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Many people have called this presidential election the most important in American history, and it’s true. Not only are Americans voting for people, political parties, or even ideas, but for the future of our country and the long-term health of our planet.

To my fellow Americans abroad – it is overwhelming and scary to think about how consequential this election is. But it is our right and responsibility as citizens to vote, and it is one of the strongest ways to create the future we want for our country. As Americans in Scotland, voting from abroad can be confusing, but I’ll give you a step-by-step guide on how to do it.

1: Are you registered?

Firstly, you have to register to vote, or check that you are registered. To do this, go to Vote.gov. If you think you are already registered and set to receive an Absentee Ballot, double check to make sure your address is updated. Many of us move flats every year in St Andrews, and it is easy to forget to update our addresses (no matter how many times our families ask us to send them our new one), but it can mean the difference between receiving your ballot and not voting.

2: How do I fill my ballot out?

Yay, now you have your ballot! You may be ready to fill out your ballot as soon as you have it, but there are rules on how to fill it out. If you have ever taken a standardized test in school, you’re familiar with Scantron sheets. Remember how proctors would remind you to use blue or black ink and fill in each option you choose darkly and completely, without straying outside of the bubble? It’s exactly like that. No stray marks or spills allowed, and because it’s an Absentee Ballot, you only get one — so make sure you are filling out your ballot in a clean space where nothing is going to touch it.

While so much of the conversation in the media has been about the national election, your state and local representatives matter a lot too, so do some research! While you may find little information on some of them, Ballotpedia is a hub of information on the national election along with local and state elections. If you want to know the voting records of your representatives in the House and senators who are up for re-election, you can go to the House of Representatives website and the Senate website.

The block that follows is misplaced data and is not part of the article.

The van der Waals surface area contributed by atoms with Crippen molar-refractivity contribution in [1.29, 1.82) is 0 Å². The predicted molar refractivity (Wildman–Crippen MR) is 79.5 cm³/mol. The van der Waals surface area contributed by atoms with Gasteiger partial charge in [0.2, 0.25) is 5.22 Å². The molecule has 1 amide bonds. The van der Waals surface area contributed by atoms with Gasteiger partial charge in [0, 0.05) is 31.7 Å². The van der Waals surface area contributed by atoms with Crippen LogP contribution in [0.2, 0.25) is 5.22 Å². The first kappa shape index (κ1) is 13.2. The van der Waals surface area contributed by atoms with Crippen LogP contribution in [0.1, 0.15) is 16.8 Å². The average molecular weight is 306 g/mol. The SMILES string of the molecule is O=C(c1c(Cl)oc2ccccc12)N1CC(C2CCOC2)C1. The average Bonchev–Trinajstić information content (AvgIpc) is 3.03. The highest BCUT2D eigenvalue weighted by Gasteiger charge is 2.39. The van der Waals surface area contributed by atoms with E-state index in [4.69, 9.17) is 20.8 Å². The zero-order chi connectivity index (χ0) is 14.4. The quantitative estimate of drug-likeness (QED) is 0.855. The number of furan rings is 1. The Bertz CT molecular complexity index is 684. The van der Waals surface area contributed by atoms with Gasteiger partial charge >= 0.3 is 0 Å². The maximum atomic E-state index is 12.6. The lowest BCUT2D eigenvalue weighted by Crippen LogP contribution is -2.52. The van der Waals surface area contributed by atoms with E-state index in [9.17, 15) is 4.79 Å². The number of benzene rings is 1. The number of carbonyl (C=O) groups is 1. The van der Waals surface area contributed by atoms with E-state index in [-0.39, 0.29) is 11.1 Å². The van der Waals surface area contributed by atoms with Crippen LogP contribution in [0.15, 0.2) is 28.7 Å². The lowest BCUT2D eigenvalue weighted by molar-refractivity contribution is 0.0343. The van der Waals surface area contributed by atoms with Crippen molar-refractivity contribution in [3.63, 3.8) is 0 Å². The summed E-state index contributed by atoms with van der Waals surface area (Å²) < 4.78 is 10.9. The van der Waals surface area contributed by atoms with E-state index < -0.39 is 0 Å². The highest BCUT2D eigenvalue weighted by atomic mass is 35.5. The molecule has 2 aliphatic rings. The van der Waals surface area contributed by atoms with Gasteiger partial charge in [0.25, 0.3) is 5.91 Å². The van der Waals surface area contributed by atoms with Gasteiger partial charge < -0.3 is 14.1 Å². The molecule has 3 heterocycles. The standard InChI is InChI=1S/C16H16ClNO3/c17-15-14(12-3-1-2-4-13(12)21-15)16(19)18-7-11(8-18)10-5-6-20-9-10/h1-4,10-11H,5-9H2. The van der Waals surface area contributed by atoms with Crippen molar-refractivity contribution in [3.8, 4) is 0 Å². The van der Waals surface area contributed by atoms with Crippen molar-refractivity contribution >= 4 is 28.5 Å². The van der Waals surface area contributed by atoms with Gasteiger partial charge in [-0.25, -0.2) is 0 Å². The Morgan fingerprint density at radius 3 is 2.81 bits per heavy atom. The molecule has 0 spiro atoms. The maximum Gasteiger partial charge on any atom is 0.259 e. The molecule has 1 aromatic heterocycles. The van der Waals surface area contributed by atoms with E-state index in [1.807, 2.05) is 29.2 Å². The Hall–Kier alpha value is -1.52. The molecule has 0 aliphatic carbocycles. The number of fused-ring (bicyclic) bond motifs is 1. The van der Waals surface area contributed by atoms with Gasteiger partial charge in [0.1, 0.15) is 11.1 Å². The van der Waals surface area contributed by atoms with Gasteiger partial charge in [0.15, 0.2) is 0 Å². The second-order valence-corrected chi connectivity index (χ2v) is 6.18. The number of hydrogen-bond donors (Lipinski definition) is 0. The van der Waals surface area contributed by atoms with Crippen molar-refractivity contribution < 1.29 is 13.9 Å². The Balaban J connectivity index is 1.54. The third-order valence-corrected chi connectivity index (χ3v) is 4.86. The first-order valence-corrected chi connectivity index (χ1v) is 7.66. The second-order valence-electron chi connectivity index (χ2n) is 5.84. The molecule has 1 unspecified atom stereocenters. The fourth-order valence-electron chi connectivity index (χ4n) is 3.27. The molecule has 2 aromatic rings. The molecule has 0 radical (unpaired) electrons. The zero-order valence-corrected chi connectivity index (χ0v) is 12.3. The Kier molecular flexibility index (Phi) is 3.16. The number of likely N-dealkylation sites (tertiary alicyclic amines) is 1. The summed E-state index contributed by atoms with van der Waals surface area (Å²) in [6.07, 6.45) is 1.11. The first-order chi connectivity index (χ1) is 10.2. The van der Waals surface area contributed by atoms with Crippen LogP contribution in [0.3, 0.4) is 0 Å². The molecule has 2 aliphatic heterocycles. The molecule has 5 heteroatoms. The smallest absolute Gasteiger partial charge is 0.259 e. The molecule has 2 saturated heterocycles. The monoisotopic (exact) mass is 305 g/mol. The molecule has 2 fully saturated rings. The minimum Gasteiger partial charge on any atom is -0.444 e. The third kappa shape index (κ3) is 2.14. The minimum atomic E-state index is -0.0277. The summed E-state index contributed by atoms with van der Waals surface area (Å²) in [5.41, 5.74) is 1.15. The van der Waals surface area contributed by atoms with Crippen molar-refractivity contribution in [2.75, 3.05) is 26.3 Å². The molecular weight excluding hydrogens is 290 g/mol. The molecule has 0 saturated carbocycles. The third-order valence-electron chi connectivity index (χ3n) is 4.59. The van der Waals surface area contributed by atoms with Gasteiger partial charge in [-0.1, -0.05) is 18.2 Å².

Fill your ballot out carefully and preferably in one sitting. You don’t want to accidentally fill in two options for one category or leave it in a place where something could happen to it, so take your time.

3: How do I send it back?

When you receive your ballot, you might be given a “secrecy sleeve”. This was created to prevent poll workers from seeing how you vote, and gives you instructions on how to fill out your ballot and send it back. As arbitrary as it seems, don’t skip this step because states like Pennsylvania and New Jersey might reject your ballot if it’s not in the sleeve.

If you received a secrecy sleeve, put your ballot in it and then put it in the outer envelope your ballot came with. If you did not receive a secrecy sleeve, put your ballot in the envelope and sign it. If you have to sign your name multiple times on the secrecy ballot and the envelope, try to make them as identical as possible. Some states can reject your ballot if the signatures are not identical enough. Double check to make sure you did everything correctly, and then you’re ready to send your ballot back! You can stop by the post office on South Street and drop it off. Make sure to send it back soon after you finish so it can get back to the States in plenty of time. 

4: What now?

Now that your ballot is on its way back to the States, you can relax, because the hard part is done! Many states offer a ballot tracking system, so you can check to see when it has arrived. There are a few websites you can use to track your ballot, but your safest bet is to check your state or district’s election website.

Voting is stressful. Voting from abroad in 2020 is extremely stressful. But you’re not doing it alone — everyone voting from abroad is feeling the same anxiety, whether it’s their first time doing it or their tenth. Luckily, there are many resources to make the process as smooth as possible and when you’re done, you can show off your “I Voted” sticker just like if you had voted at home.

 

MacKenZie was raised in Florida and is currently a final year student at the University of St Andrews, studying Art History and Middle East Studies. When she isn't writing for Her Campus, she can be found photographing, writing or editing for other on-campus societies, scouring bookstores or getting a chai latte.
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